secretes the imaginary. For Sohrawardi, Imagination in the first case is the celestial tree at the top of Mount Sinai, from which the Sages pick the high knowledge that is the "bread of Angels". In the second case, it is the accursed tree mentioned in the Koran. There is a great deal of talk at present of a civilization of the "image"; in this respect, I believe that we have much to learn from our philosophers, the Ishraqiyun and other masters. It is certainly a most complex subject, which makes me fear to appear obscure where I would only be concise. For time obliges me to stick to essentials only. We have here reached the source of Sohrawardi's genius, the source of an inspiration that enabled him to move from one register to another as if playing upon a grand organ; that is to say, to present through the media of the symbols and parables of initiatory tales what he expounded elsewhere, in his major works, in a theoretical and systematic form. I shall restrict my choice to three examples only, culled from a treatise of Sohrawardi's. Its form is not that of a continuous narrative, but rather that of a rhapsody linking together several symbolic stories. In it appear the Tortoise People, the Fairy People, and the Bat People. The subject is obviously not zoology — these are symbols of humans spiritually ignorant, the blind men of the soul. They are recognizable in their symbolic form because their hidden inner form, therefore their true form, symbolizes with these manifestations. And therein resides the whole difference from their daily life, which reveals only their apparent form. In displaying themselves in symbolic forms, they appear to us as they really are in the imaginal world, in which their ignorance or their blindness fixes them in a wholly negative relation with the Malakut, with the world of the Soul. It is their truth, or rather, their inner falseness which bursts forth when projected against the background of superior evidence, and here precisely a great mystic like Sohrawardi gives full vent to his humour. A first example: what is at stake is Na-Kojd-Abad, "the country of nonwhere", removed from the dimensions of sensible space. (I discussed this "place" in “Mundus Imaginalis: or The Imaginary and the Imaginal,” Spring 1972, pp. 1—19.) One could write a scholarly metaphysical dissertation on hyper-space. But the doctrine may also be experienced, no longer a theory, but instead a real event of the soul. We see the mystic at grips with the Tortoise People. One day the Tortoise People were watching from the shore the wheeling round of a many-coloured bird at the surface of the sea: sometimes it dived underwater, sometimes it surfaced. One of the tortoises asked: "Is the nature of that bird aquatic or aerial?" Another replied: "If it were not aquatic, what would it be doing in the water?" But a third one said: "If it were aquatic, it could not live out of the water." Among the tortoises lived a wise judge whom they questioned. He answered: "Study that bird carefully. If it can live out of the water, that means that it does not need it. For proof, take the fish who cannot live out of the water." Just then a strong wind arose; the lovely coloured bird soared and vanished into the clouds. Did the tortoises understand? Far from it. They began to ask the Sage to explain himself. He answered them allusively by quoting a few of the great spiritual masters' sentences, culminating with the declaration of the mystic al-Hallaj concerning the Prophet: "He blinked His eye outside of the where", meaning that his inner vision removed him from the dimensions and orientations of sensible space. The tortoises became enraged: "How", they asked, "could a being who is localized in space go out of place? How could he remove himself from the directions and coordinates of space?" (We may recall the end of the "Recital of the Bird".) The Sage replied: "But that is precisely why I told you all I have been saying." Whereupon the indignant tortoises threw dirt and rocks at him: "Be gone! We remove you from office; we no longer acknowledge you as our judge." Here is a second example. The issue this time is the connection between night and day. What appears as daylight to the blind men of the soul is nothing but darkness for him who possesses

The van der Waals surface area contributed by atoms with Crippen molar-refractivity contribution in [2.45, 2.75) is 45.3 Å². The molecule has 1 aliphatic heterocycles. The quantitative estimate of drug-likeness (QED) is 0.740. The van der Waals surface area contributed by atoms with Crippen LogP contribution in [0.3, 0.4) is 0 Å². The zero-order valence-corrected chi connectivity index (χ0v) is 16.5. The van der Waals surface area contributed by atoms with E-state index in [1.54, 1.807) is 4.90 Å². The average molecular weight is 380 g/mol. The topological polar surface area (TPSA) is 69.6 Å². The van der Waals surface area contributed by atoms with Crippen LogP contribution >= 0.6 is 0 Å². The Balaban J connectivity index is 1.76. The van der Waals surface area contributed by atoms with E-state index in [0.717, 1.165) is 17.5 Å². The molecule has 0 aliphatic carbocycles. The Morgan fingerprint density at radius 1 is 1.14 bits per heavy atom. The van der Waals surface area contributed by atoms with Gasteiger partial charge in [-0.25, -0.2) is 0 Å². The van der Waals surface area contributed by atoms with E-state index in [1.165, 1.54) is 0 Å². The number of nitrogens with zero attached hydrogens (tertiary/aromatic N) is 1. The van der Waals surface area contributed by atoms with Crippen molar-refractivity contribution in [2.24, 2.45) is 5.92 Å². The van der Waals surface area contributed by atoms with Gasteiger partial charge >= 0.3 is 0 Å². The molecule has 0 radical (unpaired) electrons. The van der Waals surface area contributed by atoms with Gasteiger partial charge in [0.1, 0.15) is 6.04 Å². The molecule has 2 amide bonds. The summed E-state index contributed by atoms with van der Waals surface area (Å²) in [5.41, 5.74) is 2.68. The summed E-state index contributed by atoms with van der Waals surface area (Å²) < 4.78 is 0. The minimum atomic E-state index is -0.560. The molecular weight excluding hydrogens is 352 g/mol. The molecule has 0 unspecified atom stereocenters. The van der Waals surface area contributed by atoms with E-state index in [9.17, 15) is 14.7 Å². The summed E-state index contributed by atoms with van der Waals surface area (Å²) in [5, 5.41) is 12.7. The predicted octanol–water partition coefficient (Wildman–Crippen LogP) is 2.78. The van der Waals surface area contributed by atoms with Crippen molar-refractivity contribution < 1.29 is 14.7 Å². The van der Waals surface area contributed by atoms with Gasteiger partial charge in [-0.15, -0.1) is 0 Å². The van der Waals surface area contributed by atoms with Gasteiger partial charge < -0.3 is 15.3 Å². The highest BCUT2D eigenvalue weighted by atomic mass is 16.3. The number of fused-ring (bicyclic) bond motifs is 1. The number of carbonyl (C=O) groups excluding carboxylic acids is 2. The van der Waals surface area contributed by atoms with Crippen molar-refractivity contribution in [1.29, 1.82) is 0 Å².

spiritual vision; and conversely, what is full daylight for him seems like dangerous and threatening obscurity to those who do not have spiritual vision. Thus a hoopoe (wise Solomon's bird) in the course of one of its journeys stopped off with the Fairy People. And, as everyone knows, the hoopoe is endowed with remarkably sharp vision whereas fairies are totally myopic. The hoopoe spent the night chatting with the fairies, and at dawn he wanted to set off again, but the fairies violently opposed this plan: "You poor wretch! What kind of new-fangled idea is this? Since when does one travel by day?" The hoopoe replied that the time had come to leave precisely because it was light. The fairies answered: "But you're quite mad! How can one see anything during the day since the day is dark while the sun is passing through the regions of gloom?" "But it is exactly the opposite", said the hoopoe. The discussion turned vicious and the fairies demanded an explanation, provoking the hoopoe to a formulation in which we hear the profession of faith of a great mystic: "Whosoever sees during the day can only testify as to what he sees. Here am I, myself, I see! I am in the world of presence, in the world of direct vision. The veil has been lifted. I perceive the radiant surfaces like so many revelations; doubt does not encroach upon me." Whereupon the fairies, exasperated by the behaviour of this bird who claimed he could see in broad daylight, fell upon his eyes with their nails and teeth, screeching at him derisively: "Hey, you who-see-clearly-during-the-day!" The hoopoe finally understood that there was no way out — what he knew to be the broad daylight of supra-sensible universes was nothing but darkness, bewildering those who see no further than their carnal eyes can perceive. He realized that the fairies would kill him since they were attacking his eyes, in other words, his inner vision, and that a mystic could not survive in this world without the power of his inner vision. The hoopoe knew that he must revert to the discipline of the arcanum, following the wise rule: "Address people only according to what they are able to understand." So, in order to free himself from his enemies, he told them: "Of course I am like you. Just as everyone else, I see nothing during the day. How could I see in broad daylight?" Whereupon the fairies were soothed and stopped torturing him. The hoopoe pretended blindness until he managed to escape, although this caused his soul to suffer a thousand torments. For it is hard not to be able to communicate to others the wonders one beholds. But the author reminds us of a divine law that admits no breach: "To reveal the divine secret to the unworthy is a crime of impiety (kofr)." The necessity for esotericism is founded on that very law. The theme of the last example accentuates the story we have just read. This time Sohrawardi's parable introduces an innocent chameleon and the Bat People. How their quarrel began is left to our speculation. But the bats' hatred for the chameleon grew such that they plotted to imprison him under cover of darkness and to seek revenge by putting him to death in one way or another. They set off on their expedition and managed to drag their unfortunate enemy into their house of woe. They kept him imprisoned all night and consulted him in the morning. "How shall we punish this chameleon? What will be its death?" The worst torture for a bat would be to have to endure the sight of the sun, so they decided to punish the chameleon in this way. But what their bat minds could not even begin to apprehend was that this was exactly the kind of death the poor chameleon had hoped that God would send him. And here the author interrupts the bats' discussion with two of the mystic al-Hallaj's most famous distichs: "Do kill me, O my friends. In killing me you shall make me live, since for me dying is to live and living is to die." At sunrise the bats threw the chameleon out of their house of woe so that he should be chastised by the radiance of the sun. What they could not know was that the very thing that seemed like a torture to them was precisely the chameleon's resurrection.